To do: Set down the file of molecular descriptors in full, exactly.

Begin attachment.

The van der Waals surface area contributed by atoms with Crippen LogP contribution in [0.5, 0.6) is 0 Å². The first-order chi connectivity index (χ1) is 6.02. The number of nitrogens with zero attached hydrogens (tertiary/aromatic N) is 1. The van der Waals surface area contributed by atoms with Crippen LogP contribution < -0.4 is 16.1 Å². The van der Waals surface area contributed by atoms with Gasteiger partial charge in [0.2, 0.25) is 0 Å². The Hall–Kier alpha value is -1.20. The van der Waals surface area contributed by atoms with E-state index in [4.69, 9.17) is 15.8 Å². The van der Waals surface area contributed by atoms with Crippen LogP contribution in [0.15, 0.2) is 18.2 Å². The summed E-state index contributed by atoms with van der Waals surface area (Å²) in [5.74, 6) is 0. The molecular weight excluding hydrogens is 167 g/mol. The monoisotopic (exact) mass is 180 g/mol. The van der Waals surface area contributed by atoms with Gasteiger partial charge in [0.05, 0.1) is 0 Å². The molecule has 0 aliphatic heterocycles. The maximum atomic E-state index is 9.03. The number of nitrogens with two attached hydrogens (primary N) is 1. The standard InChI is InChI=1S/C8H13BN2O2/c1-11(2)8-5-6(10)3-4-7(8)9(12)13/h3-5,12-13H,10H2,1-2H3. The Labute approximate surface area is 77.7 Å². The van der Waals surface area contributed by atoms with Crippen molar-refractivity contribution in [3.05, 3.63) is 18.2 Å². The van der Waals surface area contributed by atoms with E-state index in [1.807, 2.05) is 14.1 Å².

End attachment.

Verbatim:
The van der Waals surface area contributed by atoms with Crippen LogP contribution in [0.5, 0.6) is 0 Å². The first-order chi connectivity index (χ1) is 6.02. The number of nitrogens with zero attached hydrogens (tertiary/aromatic N) is 1. The van der Waals surface area contributed by atoms with Crippen LogP contribution < -0.4 is 16.1 Å². The van der Waals surface area contributed by atoms with Gasteiger partial charge in [0.2, 0.25) is 0 Å². The Hall–Kier alpha value is -1.20. The van der Waals surface area contributed by atoms with E-state index in [4.69, 9.17) is 15.8 Å². The van der Waals surface area contributed by atoms with Crippen LogP contribution in [0.15, 0.2) is 18.2 Å². The summed E-state index contributed by atoms with van der Waals surface area (Å²) in [5.74, 6) is 0. The molecular weight excluding hydrogens is 167 g/mol. The monoisotopic (exact) mass is 180 g/mol. The van der Waals surface area contributed by atoms with Gasteiger partial charge in [0.05, 0.1) is 0 Å². The molecule has 0 aliphatic heterocycles. The maximum atomic E-state index is 9.03. The number of nitrogens with two attached hydrogens (primary N) is 1. The standard InChI is InChI=1S/C8H13BN2O2/c1-11(2)8-5-6(10)3-4-7(8)9(12)13/h3-5,12-13H,10H2,1-2H3. The Labute approximate surface area is 77.7 Å². The van der Waals surface area contributed by atoms with Crippen molar-refractivity contribution in [3.05, 3.63) is 18.2 Å². The van der Waals surface area contributed by atoms with E-state index in [1.807, 2.05) is 14.1 Å².